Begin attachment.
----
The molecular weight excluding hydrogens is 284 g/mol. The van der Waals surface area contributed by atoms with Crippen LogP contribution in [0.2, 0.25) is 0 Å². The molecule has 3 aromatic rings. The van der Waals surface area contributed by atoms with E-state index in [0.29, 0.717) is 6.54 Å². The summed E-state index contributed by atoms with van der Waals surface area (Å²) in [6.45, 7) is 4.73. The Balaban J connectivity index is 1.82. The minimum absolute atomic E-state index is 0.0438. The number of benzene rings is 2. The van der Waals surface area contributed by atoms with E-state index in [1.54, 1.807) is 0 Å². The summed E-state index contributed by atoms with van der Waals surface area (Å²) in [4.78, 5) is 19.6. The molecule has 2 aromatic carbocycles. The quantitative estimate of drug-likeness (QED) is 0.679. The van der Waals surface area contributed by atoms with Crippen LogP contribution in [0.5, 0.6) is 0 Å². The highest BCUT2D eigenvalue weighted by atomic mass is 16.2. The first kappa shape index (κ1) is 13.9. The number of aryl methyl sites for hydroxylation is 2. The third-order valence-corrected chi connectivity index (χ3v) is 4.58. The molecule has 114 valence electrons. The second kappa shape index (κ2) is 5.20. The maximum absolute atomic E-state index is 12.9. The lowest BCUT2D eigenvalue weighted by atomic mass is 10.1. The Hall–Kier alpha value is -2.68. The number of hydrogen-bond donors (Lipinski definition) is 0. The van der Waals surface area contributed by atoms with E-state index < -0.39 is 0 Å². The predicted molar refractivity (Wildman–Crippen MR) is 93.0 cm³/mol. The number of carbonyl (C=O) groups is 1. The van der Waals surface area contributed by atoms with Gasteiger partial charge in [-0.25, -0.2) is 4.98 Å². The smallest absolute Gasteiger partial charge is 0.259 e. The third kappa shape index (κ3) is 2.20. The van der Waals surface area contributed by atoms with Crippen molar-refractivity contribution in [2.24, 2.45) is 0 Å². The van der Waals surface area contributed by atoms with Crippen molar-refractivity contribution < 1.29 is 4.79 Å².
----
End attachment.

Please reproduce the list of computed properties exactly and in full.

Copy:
The molecular weight excluding hydrogens is 284 g/mol. The van der Waals surface area contributed by atoms with Crippen LogP contribution in [0.2, 0.25) is 0 Å². The molecule has 3 aromatic rings. The van der Waals surface area contributed by atoms with E-state index in [0.29, 0.717) is 6.54 Å². The summed E-state index contributed by atoms with van der Waals surface area (Å²) in [6.45, 7) is 4.73. The Balaban J connectivity index is 1.82. The minimum absolute atomic E-state index is 0.0438. The number of benzene rings is 2. The van der Waals surface area contributed by atoms with E-state index in [1.54, 1.807) is 0 Å². The summed E-state index contributed by atoms with van der Waals surface area (Å²) in [4.78, 5) is 19.6. The molecule has 2 aromatic carbocycles. The quantitative estimate of drug-likeness (QED) is 0.679. The van der Waals surface area contributed by atoms with Crippen LogP contribution in [0.5, 0.6) is 0 Å². The highest BCUT2D eigenvalue weighted by atomic mass is 16.2. The first kappa shape index (κ1) is 13.9. The number of aryl methyl sites for hydroxylation is 2. The third-order valence-corrected chi connectivity index (χ3v) is 4.58. The molecule has 114 valence electrons. The second kappa shape index (κ2) is 5.20. The maximum absolute atomic E-state index is 12.9. The lowest BCUT2D eigenvalue weighted by atomic mass is 10.1. The Hall–Kier alpha value is -2.68. The number of hydrogen-bond donors (Lipinski definition) is 0. The van der Waals surface area contributed by atoms with E-state index < -0.39 is 0 Å². The predicted molar refractivity (Wildman–Crippen MR) is 93.0 cm³/mol. The number of carbonyl (C=O) groups is 1. The van der Waals surface area contributed by atoms with Gasteiger partial charge in [-0.25, -0.2) is 4.98 Å². The smallest absolute Gasteiger partial charge is 0.259 e. The third kappa shape index (κ3) is 2.20. The van der Waals surface area contributed by atoms with Crippen molar-refractivity contribution in [2.24, 2.45) is 0 Å². The van der Waals surface area contributed by atoms with Crippen molar-refractivity contribution < 1.29 is 4.79 Å².